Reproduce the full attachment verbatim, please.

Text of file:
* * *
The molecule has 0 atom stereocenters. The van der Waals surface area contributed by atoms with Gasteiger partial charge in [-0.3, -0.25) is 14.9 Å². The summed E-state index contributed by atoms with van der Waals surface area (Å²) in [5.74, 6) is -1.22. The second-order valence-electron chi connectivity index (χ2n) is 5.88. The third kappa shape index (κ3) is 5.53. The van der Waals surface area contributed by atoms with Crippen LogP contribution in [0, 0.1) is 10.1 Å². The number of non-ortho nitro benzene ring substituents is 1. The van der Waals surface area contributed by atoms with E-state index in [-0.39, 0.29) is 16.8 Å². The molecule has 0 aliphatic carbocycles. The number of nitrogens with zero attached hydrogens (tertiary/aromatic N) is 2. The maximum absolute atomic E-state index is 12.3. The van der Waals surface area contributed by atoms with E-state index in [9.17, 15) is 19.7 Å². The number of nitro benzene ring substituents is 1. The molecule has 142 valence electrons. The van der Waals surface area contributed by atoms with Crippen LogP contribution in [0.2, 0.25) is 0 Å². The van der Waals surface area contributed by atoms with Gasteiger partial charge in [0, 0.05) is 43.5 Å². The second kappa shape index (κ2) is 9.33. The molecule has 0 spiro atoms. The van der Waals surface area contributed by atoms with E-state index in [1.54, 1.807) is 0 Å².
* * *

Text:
The molecule has 0 atom stereocenters. The van der Waals surface area contributed by atoms with Gasteiger partial charge in [-0.3, -0.25) is 14.9 Å². The summed E-state index contributed by atoms with van der Waals surface area (Å²) in [5.74, 6) is -1.22. The second-order valence-electron chi connectivity index (χ2n) is 5.88. The third kappa shape index (κ3) is 5.53. The van der Waals surface area contributed by atoms with Crippen LogP contribution in [0, 0.1) is 10.1 Å². The number of non-ortho nitro benzene ring substituents is 1. The van der Waals surface area contributed by atoms with E-state index in [-0.39, 0.29) is 16.8 Å². The molecule has 0 aliphatic carbocycles. The number of nitrogens with zero attached hydrogens (tertiary/aromatic N) is 2. The maximum absolute atomic E-state index is 12.3. The van der Waals surface area contributed by atoms with E-state index in [9.17, 15) is 19.7 Å². The number of nitro benzene ring substituents is 1. The molecule has 142 valence electrons. The van der Waals surface area contributed by atoms with Crippen LogP contribution in [0.2, 0.25) is 0 Å². The van der Waals surface area contributed by atoms with Gasteiger partial charge in [0, 0.05) is 43.5 Å². The second kappa shape index (κ2) is 9.33. The molecule has 0 spiro atoms. The van der Waals surface area contributed by atoms with E-state index in [1.54, 1.807) is 0 Å².